A TKA requires extensile approaches with excellent access to the intraarticular and periarticular structures for proper implant positioning. The classic approach for a TKA is a medial parapatellar arthrotomy which is performed by an incision splitting the rectus femoris and vastus medialis proximally, and then curving inferiorly around the patella and just medial to the tibial tuberosity.16 Although a TKA is easily performed using this approach, it disrupts the medial patellar blood flow and extensor mechanism.1,6
We recognize the limitations of fixed cadavers that have limited tissue mobility. Although the anatomic data so derived might underestimate or overestimate the vascular injuries, arterial supply also might be vulnerable from stretch injury in more mobile tissues if the patellar mechanism is aggressively retracted. However these data provide information regarding the anatomic course of the descending genicular artery that might be helpful in its preservation.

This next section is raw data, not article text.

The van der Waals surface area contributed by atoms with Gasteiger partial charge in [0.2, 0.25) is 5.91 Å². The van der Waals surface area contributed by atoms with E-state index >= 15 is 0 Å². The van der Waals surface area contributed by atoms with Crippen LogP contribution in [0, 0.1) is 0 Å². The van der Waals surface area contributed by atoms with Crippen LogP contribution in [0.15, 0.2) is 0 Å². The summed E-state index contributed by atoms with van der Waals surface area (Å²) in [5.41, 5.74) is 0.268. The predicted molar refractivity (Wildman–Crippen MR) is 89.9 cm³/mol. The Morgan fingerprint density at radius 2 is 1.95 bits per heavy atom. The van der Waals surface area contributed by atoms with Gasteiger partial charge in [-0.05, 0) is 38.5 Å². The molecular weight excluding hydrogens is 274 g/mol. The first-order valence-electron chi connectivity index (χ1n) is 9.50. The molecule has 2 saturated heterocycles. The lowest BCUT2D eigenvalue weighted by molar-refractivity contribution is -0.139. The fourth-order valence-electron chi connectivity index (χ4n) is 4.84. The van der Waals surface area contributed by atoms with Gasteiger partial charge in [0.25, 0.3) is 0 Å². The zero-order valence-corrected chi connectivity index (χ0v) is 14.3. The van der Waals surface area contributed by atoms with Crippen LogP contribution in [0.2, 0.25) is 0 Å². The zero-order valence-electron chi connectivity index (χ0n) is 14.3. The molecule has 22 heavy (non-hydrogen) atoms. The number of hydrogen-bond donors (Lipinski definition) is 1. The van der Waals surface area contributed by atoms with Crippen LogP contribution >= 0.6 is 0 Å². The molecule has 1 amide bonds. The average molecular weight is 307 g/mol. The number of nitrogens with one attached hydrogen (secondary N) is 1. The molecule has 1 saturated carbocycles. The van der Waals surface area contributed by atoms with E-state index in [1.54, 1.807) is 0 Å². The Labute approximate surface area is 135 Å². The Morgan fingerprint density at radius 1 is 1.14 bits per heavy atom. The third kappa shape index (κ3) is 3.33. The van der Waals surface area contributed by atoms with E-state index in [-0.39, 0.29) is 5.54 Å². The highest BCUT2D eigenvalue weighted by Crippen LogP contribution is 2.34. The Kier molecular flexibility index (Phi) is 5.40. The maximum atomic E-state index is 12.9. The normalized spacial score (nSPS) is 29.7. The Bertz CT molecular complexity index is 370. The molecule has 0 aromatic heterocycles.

Despite the high success rate of TKAs, postoperative complications remain a source of frustration for patients and surgeons. Patellofemoral complications are the most common and most frequent causes of reoperations.5,12,13,30 Although patellar fracture after a TKA is uncommon, with a reported prevalence of 0.05% to 21%, it is the most common periprosthetic fracture around knee.4,41 It has a multifactorial etiology, but seems to be associated with devascularization of the patella after a TKA, especially a lateral retinacular release with a medial parapatellar arthrotomy4,16,24,27,38 Weber et al reported 13 patella fractures in 1000 TKAs, nine of which were performed with a lateral release.39 Additionally, there were several case reports of avascular necrosis of the patella after TKAs in resurfaced and unresurfaced patellae.9,15,25,34